And here’s a pile of interesting singles I picked up at Everybody’s Records. It goes like this: Mudhoney, Icehouse, Jesse Garon & the Desperadoes, a row of Damien Jurado, and a row of Pedro the Lion. I’d never heard a Mudhoney song before and bought their record just because it looked fun. It turns out I like Mudhoney. At least I like their song “Butterfly Stroke”. You know how music media types often talk about something called the Song of the Summer? It’s usually Beyoncé or something like that. Well, mine has been “Butterfly Stroke”. I don’t even care that it came out in 1999. It makes me want to eat cotton candy and kick stuff.
This third picture shows the CDs I’ve acquired since the last time. I’ll admit it’s a hodge-podge of varying quality. In my defense, most of the dubious ones cost $2 and have been successfully cherry-picked for iTunes. Just so you know, I’m not talking about the Moody Blues here. I happen to like them very much, thank you. You’ll know I’m drunk if I ever stick out my hand like a Shakespearean actor and start reciting “Late Lament”.
You know what I’m talking about: “Breathe deep the gathering gloom…”
Drinking Coffee Elsewhere–ZZ Packer
I read Gabrielle Zevin’s The Storied Life of A.J. Fikry a couple months ago. The best part about the book was that each chapter was named after a famous short story. I wrote down all the chapter titles along with a few other stories mentioned in the book. That’s where I first heard about ZZ Packer. Two of her stories, “Brownies” and “Drinking Coffee Elsewhere”, were referenced in A.J. Fikry.
Both of those stories were featured in ZZ Packer’s one and only book, also called Drinking Coffee Elsewhere. I thought “Brownies” was excellent, but didn’t think much of the titular story. Fortunately, I enjoyed most of the collection’s other six stories. “The Ant of the Self” was probably my favorite. It’s about a young man who gets bullied into driving his father to Washington D.C. so they can sell tropical birds to black men at a “million man march”.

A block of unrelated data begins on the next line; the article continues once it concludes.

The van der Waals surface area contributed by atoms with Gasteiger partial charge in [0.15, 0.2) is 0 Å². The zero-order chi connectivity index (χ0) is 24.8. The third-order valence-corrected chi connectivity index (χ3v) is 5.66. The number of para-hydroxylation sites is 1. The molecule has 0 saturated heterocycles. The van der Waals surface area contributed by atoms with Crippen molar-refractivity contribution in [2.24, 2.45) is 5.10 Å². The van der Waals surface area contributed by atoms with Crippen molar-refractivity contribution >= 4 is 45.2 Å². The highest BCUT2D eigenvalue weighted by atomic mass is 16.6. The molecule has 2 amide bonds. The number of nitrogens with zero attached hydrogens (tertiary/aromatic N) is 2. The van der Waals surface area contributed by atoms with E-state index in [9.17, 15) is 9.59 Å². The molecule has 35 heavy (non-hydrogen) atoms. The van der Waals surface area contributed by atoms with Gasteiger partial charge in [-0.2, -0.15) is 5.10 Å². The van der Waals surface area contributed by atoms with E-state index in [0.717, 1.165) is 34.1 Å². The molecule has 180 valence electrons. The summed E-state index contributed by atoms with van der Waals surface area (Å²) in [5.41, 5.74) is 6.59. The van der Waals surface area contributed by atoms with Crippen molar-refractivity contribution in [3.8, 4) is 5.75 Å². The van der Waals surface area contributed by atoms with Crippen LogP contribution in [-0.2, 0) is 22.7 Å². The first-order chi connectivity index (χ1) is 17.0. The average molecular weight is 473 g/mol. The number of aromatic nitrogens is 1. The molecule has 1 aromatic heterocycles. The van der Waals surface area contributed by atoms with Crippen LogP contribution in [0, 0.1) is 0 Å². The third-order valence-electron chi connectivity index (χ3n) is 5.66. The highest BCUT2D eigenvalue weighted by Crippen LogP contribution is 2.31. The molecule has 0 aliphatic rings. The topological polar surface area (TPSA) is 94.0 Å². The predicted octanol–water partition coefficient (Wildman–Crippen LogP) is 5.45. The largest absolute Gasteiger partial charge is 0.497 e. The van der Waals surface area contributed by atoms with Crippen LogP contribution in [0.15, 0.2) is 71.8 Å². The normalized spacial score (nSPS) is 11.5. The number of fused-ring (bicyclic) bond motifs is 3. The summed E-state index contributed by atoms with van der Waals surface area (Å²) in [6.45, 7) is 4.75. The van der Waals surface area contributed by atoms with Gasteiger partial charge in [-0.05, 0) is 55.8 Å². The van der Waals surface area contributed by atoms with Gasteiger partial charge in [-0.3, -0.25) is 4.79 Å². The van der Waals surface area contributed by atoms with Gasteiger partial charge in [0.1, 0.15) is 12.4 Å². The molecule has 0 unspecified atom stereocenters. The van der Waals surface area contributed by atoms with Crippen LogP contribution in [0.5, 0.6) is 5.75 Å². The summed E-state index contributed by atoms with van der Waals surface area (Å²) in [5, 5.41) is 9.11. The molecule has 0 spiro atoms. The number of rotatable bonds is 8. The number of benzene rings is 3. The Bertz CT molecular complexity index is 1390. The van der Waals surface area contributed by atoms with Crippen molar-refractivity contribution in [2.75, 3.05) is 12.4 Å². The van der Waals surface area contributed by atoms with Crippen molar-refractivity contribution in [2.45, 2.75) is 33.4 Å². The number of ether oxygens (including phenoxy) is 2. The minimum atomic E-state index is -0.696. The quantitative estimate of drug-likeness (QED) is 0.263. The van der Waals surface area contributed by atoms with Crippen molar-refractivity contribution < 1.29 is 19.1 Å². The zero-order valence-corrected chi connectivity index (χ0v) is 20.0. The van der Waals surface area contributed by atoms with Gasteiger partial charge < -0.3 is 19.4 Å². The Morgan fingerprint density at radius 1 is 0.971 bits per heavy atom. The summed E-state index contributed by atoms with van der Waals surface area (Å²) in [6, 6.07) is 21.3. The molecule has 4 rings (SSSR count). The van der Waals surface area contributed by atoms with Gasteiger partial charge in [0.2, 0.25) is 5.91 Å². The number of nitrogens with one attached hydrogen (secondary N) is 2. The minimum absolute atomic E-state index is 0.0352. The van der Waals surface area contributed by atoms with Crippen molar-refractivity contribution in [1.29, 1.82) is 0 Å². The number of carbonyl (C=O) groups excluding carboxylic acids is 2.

Never Learn Anything From History–Kate Beaton
The funniest thing I’ve read this year was Kate Beaton’s book, Hark! A Vagrant. I was excited to learn that it was her second book. I dug around and discovered that Kate Beaton’s first book, Never Learn Anything From History, was still available from her website (the same site where I got the Glam Breakfast mug). I ordered up a copy.
Although this first book didn’t have as many laugh-out-loud moments as the second, it was a fun read and I’m definitely glad I tracked it down. It’s proof that Kate Beaton is getting better with time. That really makes me look forward to an eventual third book.
Murder in the Marais–Cara Black
This is the first book in Cara Black’s Aimée Leduc Investigation series. It was originally published in 1998. Each book in the series features the private investigator working a murder case in a different Parisian neighborhood. This one was about the murder of an old Jewish woman found with a swastika carved on her forehead. Although I wasn’t really in the market for a new mystery series–especially one dealing with Nazis and mutilations–I decided to try Murder in the Marais because the Marais is the neighborhood where I’ll be staying during my upcoming Paris trip. Strangely enough, the murder in the book takes place just a few numbers down from the apartment Beth rented.
So Aimée has to find out who would want to kill a seemingly innocent elderly woman. She interviews neighbors, infiltrates a neo-Nazi organization, steals fashionable clothes, hacks into a bunch of computer networks, and jumps into a gigantic pile of buttons. A good portion of the mystery could’ve been solved in the first hundred pages if Cara Black had bothered to describe one of the seemingly minor characters. The author went into great detail about most of the other characters (and everything else), so it should’ve stuck out as a clue when she skipped over this one character’s physical details. I didn’t pick up on it until much later, though. It was lazy reading on my part. I felt I later made up for it by identifying the mystery villain 150 pages before Aimée Leduc. Take that, Leduc!
OTHER STORIES READ:
“A Conversation With My Father”–Grace Paley
“What Feels Like the World”–Richard Bausch
The Paying Guests–Sarah Waters
Hey, I just realized that the last eight books I’ve read (and the one I’m currently reading) were all written by women. I don’t know if that means anything significant, but I thought I’d mention it.